Tories will fail to bring down waiting lists before next general election, says IFS
The Tories will not succeed in bringing NHS waiting lists down before the next general election, analysis by the Institute for Fiscal Studies (IFS) suggests.
Last month, Rishi Sunak made cutting waiting lists one of his five priorities, urging the public to judge the Government “on the results we achieve”.
More than seven million people - one in eight - are now on waiting lists in England, NHS figures show.
A wave of strikes has set back recovery repeatedly, with around 150,000 appointments and operations set to have been axed by the time this week’s walkouts by nurses, physiotherapists and ambulance workers end.
The IFS forecast has now warned that the waiting list is likely to “more or less flatline for the next year” and will “fall only gradually from mid 2024”.
With a general election due by next May, the forecast suggests that the Conservatives could go to the polls without being able to claim a substantial reduction in those waiting for treatment.
Health officials have promised to increase elective activity by 30 per cent by 2024/25 in order to cut backlogs.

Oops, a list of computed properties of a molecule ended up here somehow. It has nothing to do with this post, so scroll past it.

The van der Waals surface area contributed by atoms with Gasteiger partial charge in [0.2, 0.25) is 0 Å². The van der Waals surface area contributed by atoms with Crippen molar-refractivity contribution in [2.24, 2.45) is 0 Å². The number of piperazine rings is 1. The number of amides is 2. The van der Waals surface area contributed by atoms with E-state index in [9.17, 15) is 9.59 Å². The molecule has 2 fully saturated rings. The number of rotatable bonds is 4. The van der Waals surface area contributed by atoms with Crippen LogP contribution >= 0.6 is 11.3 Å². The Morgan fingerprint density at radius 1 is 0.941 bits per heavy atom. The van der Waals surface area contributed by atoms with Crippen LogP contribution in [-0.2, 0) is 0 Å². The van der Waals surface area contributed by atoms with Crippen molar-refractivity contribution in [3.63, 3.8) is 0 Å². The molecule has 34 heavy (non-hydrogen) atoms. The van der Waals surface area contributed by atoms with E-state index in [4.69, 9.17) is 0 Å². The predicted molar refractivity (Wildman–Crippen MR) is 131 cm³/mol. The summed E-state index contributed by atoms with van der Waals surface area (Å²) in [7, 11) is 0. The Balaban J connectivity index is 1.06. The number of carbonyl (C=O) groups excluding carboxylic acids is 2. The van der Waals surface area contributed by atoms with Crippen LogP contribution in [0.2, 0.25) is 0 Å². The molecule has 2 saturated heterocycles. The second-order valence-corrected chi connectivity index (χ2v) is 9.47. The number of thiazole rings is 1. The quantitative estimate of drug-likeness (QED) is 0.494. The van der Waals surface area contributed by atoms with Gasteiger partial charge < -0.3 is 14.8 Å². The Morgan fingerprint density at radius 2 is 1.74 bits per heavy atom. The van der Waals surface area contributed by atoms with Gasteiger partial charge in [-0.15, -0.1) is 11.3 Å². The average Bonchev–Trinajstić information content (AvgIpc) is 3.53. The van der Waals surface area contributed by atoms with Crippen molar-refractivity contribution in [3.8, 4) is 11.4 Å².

But the IFS said that between January and November last year, the NHS actually treated seven per cent fewer patients from the waiting list than it did over the same period in 2019.
'Waiting lists unlikely to fall'
The authors state: “Waiting lists are – in our view – unlikely to start falling rapidly any time soon. Instead, our central expectation is that waiting lists will more or less flatline over the next year, and fall only gradually from mid-2024.”
The IFS said that for waiting lists to start falling meaningfully this year “as the Prime Minister has all but promised”, one of two things would need to happen.
The authors state: “One, the NHS achieves a truly remarkable increase in how many patients it manages to treat.
“Or two, the number of people joining the waiting list for treatment stays unexpectedly low – whether because they do not think they need NHS care or because they are unable to access it.”